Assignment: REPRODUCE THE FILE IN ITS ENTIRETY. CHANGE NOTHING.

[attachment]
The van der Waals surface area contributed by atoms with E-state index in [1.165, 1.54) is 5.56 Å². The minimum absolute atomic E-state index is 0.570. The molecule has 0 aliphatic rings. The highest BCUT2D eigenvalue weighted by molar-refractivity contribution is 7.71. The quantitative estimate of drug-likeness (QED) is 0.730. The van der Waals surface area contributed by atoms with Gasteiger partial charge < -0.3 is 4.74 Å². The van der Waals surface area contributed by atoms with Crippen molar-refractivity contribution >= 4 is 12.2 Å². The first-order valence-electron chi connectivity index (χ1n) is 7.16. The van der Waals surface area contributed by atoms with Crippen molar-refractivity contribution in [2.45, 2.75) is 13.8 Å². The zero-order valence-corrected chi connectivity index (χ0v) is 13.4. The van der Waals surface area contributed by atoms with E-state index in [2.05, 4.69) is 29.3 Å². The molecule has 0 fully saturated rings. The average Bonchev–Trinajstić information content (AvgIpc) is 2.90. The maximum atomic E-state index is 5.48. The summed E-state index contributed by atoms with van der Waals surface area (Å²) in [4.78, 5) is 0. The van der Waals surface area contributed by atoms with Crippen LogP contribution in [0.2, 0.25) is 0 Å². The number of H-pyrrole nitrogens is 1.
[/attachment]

The van der Waals surface area contributed by atoms with E-state index in [1.165, 1.54) is 5.56 Å². The minimum absolute atomic E-state index is 0.570. The molecule has 0 aliphatic rings. The highest BCUT2D eigenvalue weighted by molar-refractivity contribution is 7.71. The quantitative estimate of drug-likeness (QED) is 0.730. The van der Waals surface area contributed by atoms with Gasteiger partial charge < -0.3 is 4.74 Å². The van der Waals surface area contributed by atoms with Crippen molar-refractivity contribution >= 4 is 12.2 Å². The first-order valence-electron chi connectivity index (χ1n) is 7.16. The van der Waals surface area contributed by atoms with Crippen molar-refractivity contribution in [2.45, 2.75) is 13.8 Å². The zero-order valence-corrected chi connectivity index (χ0v) is 13.4. The van der Waals surface area contributed by atoms with E-state index in [2.05, 4.69) is 29.3 Å². The molecule has 0 fully saturated rings. The average Bonchev–Trinajstić information content (AvgIpc) is 2.90. The maximum atomic E-state index is 5.48. The summed E-state index contributed by atoms with van der Waals surface area (Å²) in [4.78, 5) is 0. The van der Waals surface area contributed by atoms with Crippen LogP contribution in [0.2, 0.25) is 0 Å². The number of H-pyrrole nitrogens is 1.